Sonny Rollins' big-hearted music speaks for itself on newly reissued 'Freedom Weaver' In 1959, Rollins was a few years into one of the great hot streaks in jazz history when he took a three-week trip to Europe. Three hours from that tour are heard on a new Rollins-approved reissue.

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Sonny Rollins' big-hearted music speaks for itself on newly reissued 'Freedom Weaver'

Sonny Rollins' big-hearted music speaks for itself on newly reissued 'Freedom Weaver'

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In 1959, Rollins was a few years into one of the great hot streaks in jazz history when he took a three-week trip to Europe. Three hours from that tour are heard on a new Rollins-approved reissue.

TERRY GROSS, HOST:

This is FRESH AIR. Although Kevin Whitehead recently stepped down as our jazz critic, we succeeded in convincing him to still occasionally contribute to our show as a jazz historian. Today, he has some thoughts about saxophonist Sonny Rollins in 1959. Early in that year, Rollins took a trio to Europe for a tour documented on a new reissue. Five months later, he withdrew from performing in public for two years. During that hiatus, he practiced on New York's Williamsburg Bridge.

From the new 1959 reissue, here's Rollins in Stockholm playing his anthem, "St. Thomas."

(SOUNDBITE OF SONNY ROLLINS' "ST. THOMAS")

KEVIN WHITEHEAD, BYLINE: Early in 1959, Sonny Rollins was a few years into one of the great hot streaks in jazz history. The handful of classic albums he made then include a couple with just bass and drums. That format gave him plenty of elbow room and obliged him to blow at length, which he was happy to do. Rollins took a trio to Europe for three weeks in late winter. Three hours from that tour are heard on the new Sonny-approved reissue, "Freedom Weaver," drawing on seven gigs from five countries. The saxophonist has lung power, ideas and technique to burn in a gloriously unruly sound.

(SOUNDBITE OF SONNY ROLLINS' "ST. THOMAS")

WHITEHEAD: Sonny Rollins comes on like a few jazz greats combined. He has Louis Armstrong's teasing way with a melody, Charlie Parker's high-speed virtuosity and wit, tenor Lester Young's rhythmic obstinacy, the noble tone of Coleman Hawkins and Dexter Gordon's swagger. But it all comes out in Rollins' own brash, self-assured voice.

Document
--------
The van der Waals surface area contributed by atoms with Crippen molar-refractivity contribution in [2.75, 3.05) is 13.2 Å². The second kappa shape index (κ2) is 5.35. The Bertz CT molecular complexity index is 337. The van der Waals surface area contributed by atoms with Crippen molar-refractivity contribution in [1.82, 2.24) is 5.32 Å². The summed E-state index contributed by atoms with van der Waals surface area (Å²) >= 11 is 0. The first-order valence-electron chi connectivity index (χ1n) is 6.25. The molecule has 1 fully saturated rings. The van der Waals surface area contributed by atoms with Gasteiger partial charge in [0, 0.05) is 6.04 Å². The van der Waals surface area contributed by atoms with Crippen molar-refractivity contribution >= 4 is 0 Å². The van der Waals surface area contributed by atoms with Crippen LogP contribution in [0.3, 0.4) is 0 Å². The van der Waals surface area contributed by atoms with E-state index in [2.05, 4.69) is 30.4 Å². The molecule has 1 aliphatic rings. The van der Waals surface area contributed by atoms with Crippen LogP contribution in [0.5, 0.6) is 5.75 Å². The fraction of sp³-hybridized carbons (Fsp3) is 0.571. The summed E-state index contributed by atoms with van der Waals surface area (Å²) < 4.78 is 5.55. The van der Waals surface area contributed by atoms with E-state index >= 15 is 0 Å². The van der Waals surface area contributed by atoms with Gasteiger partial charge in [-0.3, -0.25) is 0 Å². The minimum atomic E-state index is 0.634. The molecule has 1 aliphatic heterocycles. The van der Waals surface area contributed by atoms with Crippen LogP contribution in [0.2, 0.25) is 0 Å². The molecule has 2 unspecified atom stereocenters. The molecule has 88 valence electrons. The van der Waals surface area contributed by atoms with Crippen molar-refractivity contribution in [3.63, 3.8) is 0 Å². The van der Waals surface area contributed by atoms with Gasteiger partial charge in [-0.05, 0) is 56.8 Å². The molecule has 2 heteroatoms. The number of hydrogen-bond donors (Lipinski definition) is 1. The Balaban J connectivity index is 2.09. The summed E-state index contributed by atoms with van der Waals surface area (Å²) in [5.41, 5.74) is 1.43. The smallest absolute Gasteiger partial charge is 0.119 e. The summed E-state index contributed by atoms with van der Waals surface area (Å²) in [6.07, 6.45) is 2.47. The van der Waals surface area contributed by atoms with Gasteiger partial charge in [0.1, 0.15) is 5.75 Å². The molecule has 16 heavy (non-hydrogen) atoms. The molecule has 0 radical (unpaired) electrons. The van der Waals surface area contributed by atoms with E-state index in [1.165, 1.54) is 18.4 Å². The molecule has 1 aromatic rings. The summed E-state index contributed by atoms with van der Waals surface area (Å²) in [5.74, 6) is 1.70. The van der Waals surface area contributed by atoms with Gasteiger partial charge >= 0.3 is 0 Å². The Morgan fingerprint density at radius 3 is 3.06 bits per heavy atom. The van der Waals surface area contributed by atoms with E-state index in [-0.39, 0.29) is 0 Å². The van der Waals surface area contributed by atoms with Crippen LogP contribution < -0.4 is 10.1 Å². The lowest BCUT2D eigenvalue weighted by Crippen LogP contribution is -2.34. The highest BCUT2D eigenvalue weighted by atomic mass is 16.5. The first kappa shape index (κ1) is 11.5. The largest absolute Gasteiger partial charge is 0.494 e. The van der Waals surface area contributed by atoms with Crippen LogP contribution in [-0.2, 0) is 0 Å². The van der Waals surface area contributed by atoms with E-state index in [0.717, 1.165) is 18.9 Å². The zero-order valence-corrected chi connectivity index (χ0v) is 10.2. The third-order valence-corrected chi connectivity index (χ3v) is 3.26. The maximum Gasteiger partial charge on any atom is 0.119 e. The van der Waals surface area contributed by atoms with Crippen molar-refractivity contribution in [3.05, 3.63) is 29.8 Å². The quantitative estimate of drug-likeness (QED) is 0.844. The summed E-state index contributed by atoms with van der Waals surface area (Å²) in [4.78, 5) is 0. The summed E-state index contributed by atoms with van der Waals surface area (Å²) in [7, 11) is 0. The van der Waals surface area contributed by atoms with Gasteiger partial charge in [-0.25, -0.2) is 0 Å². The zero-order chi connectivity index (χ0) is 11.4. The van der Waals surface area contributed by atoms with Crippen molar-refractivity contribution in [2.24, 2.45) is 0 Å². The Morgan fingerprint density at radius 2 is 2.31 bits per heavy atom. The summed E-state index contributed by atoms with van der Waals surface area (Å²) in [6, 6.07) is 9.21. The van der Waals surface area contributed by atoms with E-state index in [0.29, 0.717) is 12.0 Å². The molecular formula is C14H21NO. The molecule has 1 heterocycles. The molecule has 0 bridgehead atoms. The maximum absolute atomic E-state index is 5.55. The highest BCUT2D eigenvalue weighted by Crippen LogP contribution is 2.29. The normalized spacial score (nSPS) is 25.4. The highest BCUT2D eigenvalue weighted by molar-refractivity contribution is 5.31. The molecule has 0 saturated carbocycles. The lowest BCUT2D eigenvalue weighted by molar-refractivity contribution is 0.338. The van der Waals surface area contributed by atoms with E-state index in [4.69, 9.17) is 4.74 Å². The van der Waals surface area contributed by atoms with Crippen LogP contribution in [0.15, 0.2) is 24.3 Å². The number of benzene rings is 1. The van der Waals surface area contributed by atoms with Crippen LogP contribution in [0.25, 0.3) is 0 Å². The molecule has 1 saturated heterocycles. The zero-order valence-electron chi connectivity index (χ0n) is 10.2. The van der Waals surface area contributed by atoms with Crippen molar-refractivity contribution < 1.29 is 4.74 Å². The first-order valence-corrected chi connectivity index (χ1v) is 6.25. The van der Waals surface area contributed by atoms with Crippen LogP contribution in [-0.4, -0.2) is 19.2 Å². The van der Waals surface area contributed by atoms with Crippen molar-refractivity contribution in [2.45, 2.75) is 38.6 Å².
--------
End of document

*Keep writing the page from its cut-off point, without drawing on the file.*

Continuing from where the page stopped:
Listen to him dart around on "I Want To Be Happy," recorded in Holland. Paraphrasing or improvising, he's variously in front of, on top of, behind or way behind the beat. The trio's secret hero, young Henry Grimes, sets the pace on base beside Pete "La Roca" Sims on drums.

(SOUNDBITE OF SONNY ROLLINS AND THELONIOUS MONK'S "I WANT TO BE HAPPY")

WHITEHEAD: As ecstatic as Rollins can sound, he's acutely self-aware. He said that he sometimes felt like he was observing himself from above while playing, as if split in two. He makes that split literal on one take of "I've Told Ev'ry Little Star," where his tenor answers itself off microphone. I make a connection to radio comedians Rollins loved, Bob and Ray, who toggle between different voices in a sketch.

(SOUNDBITE OF SONNY ROLLINS SONG, "I'VE TOLD EV'RY LITTLE STAR")

WHITEHEAD: This 1959 music poses an old question with no simple answer - why was this grandmaster on fire so dissatisfied he quit performing for two years in romantic sabbatical on the Williamsburg Bridge? We get clues from a new trade paperback, "The Notebooks Of Sonny Rollins," whose entries begin in 1959. Back then, he's mostly preoccupied with technical matters and shortcomings. The saxophone's pinky and side keys get a lot of attention. And it's true - on the European tour, sometimes a couple of notes in a fast run will sound blurry. There was still work to do. In the '60s, Rollins dreamed of writing a saxophone manual, but his observations were mostly notes to himself.

Later in the notebooks, he gets more philosophical. The musical discussion gets deep in the weeds, and the book's editor supplies all of seven skimpy footnotes when we need more like 70. Where, say, Rollins goes on about interacting with Don, Bob and Billy, the editor might note that's trumpeter Don Cherry, bassist Bob Cranshaw and drummer Billy Higgins, which makes it 1962. The Rollins notebooks cry out for a crowd-sourced annotations website. His 1959 trio music, my commentary aside, needs no such mediation. His big-hearted music speaks for itself.

(SOUNDBITE OF SONNY ROLLINS SONG, "LOVE LETTERS")

GROSS: Kevin Whitehead is the author of the book "Play The Way You Feel: The Essential Guide To Jazz Stories On Film." Tomorrow on FRESH AIR, when a nation is so divided that political rivals see each other as enemies, is violence inevitable? Bestselling author Erik Larson will talk about the months following the election of Abraham Lincoln, the months that led to the Civil War. It's a period, he says, in some ways, reminds him of America today. His new book is called "The Demon Of Unrest." I hope you'll join us.

Our interviews and reviews are produced and edited by Amy Salit, Phyllis Myers, Ann Marie Baldonado, Sam Briger, Lauren Krenzel, Therese Madden, Thea Chaloner, Susan Nyakundi and Joel Wolfram. Our digital media producer is Molly Seavy-Nesper. Roberta Shorrock directs the show. Our co-host is Tonya Mosley. I'm Terry Gross.

(SOUNDBITE OF SONNY ROLLINS SONG, "LOVE LETTERS")

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